by Wade Wallerstein
Are you seeing green yet? On June 25, nightlife icon Nicky Ottav will be one of the fabulous hosts of DRØME’s inaugural NO PLACE LIKE HOMO Pride Party. Featured in Christian Coppola’s 2015 film CLUBKID, Ottav is well-known for his outrageous looks and next level party performances that have defined him as one of the young socialites ushering in a brand new era of club kid-dom for the new millennium.The 22 year-old NYU Tisch graduate has been labeled, among other things, one of Out Mag’s Most Eligible Bachelors of 2017 and The Coolest Kid in NYC. In February, Ottav opened his first solo photographic installation, “Saints of a Different Order,” which celebrated all of the modern-day queer icons (his friends) who have inspired him since he moved to NYC. Before we head down the yellow brick road on Sunday, DRØME touched base with Nicky to learn a little bit more about his bold persona and whimsical aesthetic.
DRØME: Where are you from?
Nicky Ottav: I'm from Los Angeles, and did most of my hanging in Hollywood.
D: How long have you been performing?
NO: I've been a performer my whole life, but when I moved to New York performing morphed into something less literal for me, and turned into hosting parties and being the life of the party. I traded in the stage for the crowd.
D: What have you been up to recently?
NO: I'm working crazy hard on a new series, a blend of sculpture and painting. The series focuses on people in my life, which is a reoccurring theme with my work.
D: When do you have the most fun?
NO: I feel like I have fun wherever I go--whether it's the bank, a restaurant, the club, the park, the museum, or just on the street. For me, anywhere can be a party as long as I'm surrounded by my friends and fellow creatives.
D: What makes the best party? What's the best party you've been to?
NO: The best kind of party is a party where everyone is invested in having a good time. I guess what I mean by that is a party where everyone makes a special effort to add something to the ambiance, like a costume or a gimmick or a good vibe. The best party I've been to might have been the Telfar after party at Fashion Week that was held in a White Castle restaurant. It was surreal to be turning up in a place that's totally not meant for that type of activity. Plus it made me feel like I was in Party Monster.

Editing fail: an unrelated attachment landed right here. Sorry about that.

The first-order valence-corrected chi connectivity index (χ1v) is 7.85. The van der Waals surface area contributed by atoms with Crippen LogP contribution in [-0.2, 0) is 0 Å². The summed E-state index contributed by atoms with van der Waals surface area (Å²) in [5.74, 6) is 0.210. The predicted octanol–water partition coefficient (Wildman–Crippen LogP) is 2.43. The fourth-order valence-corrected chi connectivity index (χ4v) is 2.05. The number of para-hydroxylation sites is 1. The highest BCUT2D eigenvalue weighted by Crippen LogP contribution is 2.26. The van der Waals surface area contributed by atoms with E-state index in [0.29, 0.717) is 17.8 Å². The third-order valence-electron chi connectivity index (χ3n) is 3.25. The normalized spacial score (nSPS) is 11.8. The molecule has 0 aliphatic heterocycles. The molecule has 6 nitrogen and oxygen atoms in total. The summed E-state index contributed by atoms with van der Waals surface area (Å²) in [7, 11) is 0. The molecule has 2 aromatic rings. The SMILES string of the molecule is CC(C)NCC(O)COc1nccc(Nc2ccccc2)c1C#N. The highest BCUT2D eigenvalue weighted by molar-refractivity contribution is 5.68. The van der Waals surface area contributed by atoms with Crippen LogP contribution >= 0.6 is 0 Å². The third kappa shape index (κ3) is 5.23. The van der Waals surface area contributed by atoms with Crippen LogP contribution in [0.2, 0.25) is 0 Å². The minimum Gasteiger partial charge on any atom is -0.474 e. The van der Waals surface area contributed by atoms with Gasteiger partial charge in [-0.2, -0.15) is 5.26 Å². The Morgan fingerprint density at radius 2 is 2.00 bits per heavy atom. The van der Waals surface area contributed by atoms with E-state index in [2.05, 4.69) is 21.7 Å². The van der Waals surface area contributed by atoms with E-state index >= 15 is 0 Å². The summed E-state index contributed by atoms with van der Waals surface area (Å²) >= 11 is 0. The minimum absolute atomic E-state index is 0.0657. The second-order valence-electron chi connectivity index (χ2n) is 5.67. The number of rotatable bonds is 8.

D: What was your best look?
NO: When I was taking a lot of art history classes in college I was constantly inspired by the work I was studying. I did a few looks inspired by cubism that stand out in my memory as some of my best, or at least most unique. I also shaved and bedazzled my entire head for a Halloween party at MoMa a few years ago so we could cover it entirely. Sometimes you have to sacrifice for the look!
D: How do you conceptualize a look? How do you turn out a look under pressure?
NO: It's something so organic for me. Sometimes there really is no plan: I just begin. It's all about experimentation and going with your gut. Occasionally a garment will really motivate the rest of the look, aka the makeup and hair.
D: Where's your favorite place to shop?
NO: I'm a thrift addict, especially when I travel outside of New York. My favorite places in the city to shop are Tokio 7, Search & Destroy, Funkytown, Flying Tiger, Housing Works, and Beacon's Closet.
D: What are you wearing to the NO PLACE LIKE HOMO party?
NO: It's a secret, but I can tell you I'm going as one of the main characters of Oz. See you there!
NO PLACE LIKE HOMO is taking place Sunday, June 25 at Good Room in Brooklyn. You can buy tickets here.
Take a listen to the first up on the Pride DJ line up, Sarah von H.
In the making of DRØME we hope to showcase a community of doers and nourish an attitude of empathy in a world that teaches us to pass judgment rather than practice kindness. The stories, images, and people shared in this magazine are an amalgamation of perspectives often overlooked or explicitly excluded from art and media worlds. The dearth of diverse identities and viewpoints within the arts is harrowing, especially for a young generation that is fighting its hardest to overcome conservative notions of order ultimately practiced as acts of discrimination against the very people and things we find most inspiring. In DRØME, the featured creators and creations encourage us to never shy away from who we are and what we want. Each artist, in sharing their story, embodies their own definition of agency. Against a mainstream ideology that indoctrinates patriarchal, capitalist, and hateful theories turned into policy, the artists in our first issue represent the ways in which art can take power back from society's denigrating control.